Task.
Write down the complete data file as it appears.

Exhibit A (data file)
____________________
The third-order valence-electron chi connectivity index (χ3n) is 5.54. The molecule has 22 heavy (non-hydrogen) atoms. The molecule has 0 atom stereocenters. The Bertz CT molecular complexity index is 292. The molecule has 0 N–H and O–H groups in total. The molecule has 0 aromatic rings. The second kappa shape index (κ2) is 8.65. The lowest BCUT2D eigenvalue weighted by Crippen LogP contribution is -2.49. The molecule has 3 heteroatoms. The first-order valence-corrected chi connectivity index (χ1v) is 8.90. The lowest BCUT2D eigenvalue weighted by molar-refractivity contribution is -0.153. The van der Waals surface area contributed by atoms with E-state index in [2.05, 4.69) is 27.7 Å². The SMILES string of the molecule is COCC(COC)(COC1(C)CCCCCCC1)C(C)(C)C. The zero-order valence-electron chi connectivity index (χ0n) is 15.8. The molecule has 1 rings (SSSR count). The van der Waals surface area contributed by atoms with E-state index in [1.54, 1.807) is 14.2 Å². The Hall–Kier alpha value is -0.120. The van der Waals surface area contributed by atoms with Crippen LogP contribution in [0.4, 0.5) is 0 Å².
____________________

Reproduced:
The third-order valence-electron chi connectivity index (χ3n) is 5.54. The molecule has 22 heavy (non-hydrogen) atoms. The molecule has 0 atom stereocenters. The Bertz CT molecular complexity index is 292. The molecule has 0 N–H and O–H groups in total. The molecule has 0 aromatic rings. The second kappa shape index (κ2) is 8.65. The lowest BCUT2D eigenvalue weighted by Crippen LogP contribution is -2.49. The molecule has 3 heteroatoms. The first-order valence-corrected chi connectivity index (χ1v) is 8.90. The lowest BCUT2D eigenvalue weighted by molar-refractivity contribution is -0.153. The van der Waals surface area contributed by atoms with E-state index in [2.05, 4.69) is 27.7 Å². The SMILES string of the molecule is COCC(COC)(COC1(C)CCCCCCC1)C(C)(C)C. The zero-order valence-electron chi connectivity index (χ0n) is 15.8. The molecule has 1 rings (SSSR count). The van der Waals surface area contributed by atoms with E-state index in [1.54, 1.807) is 14.2 Å². The Hall–Kier alpha value is -0.120. The van der Waals surface area contributed by atoms with Crippen LogP contribution in [0.4, 0.5) is 0 Å².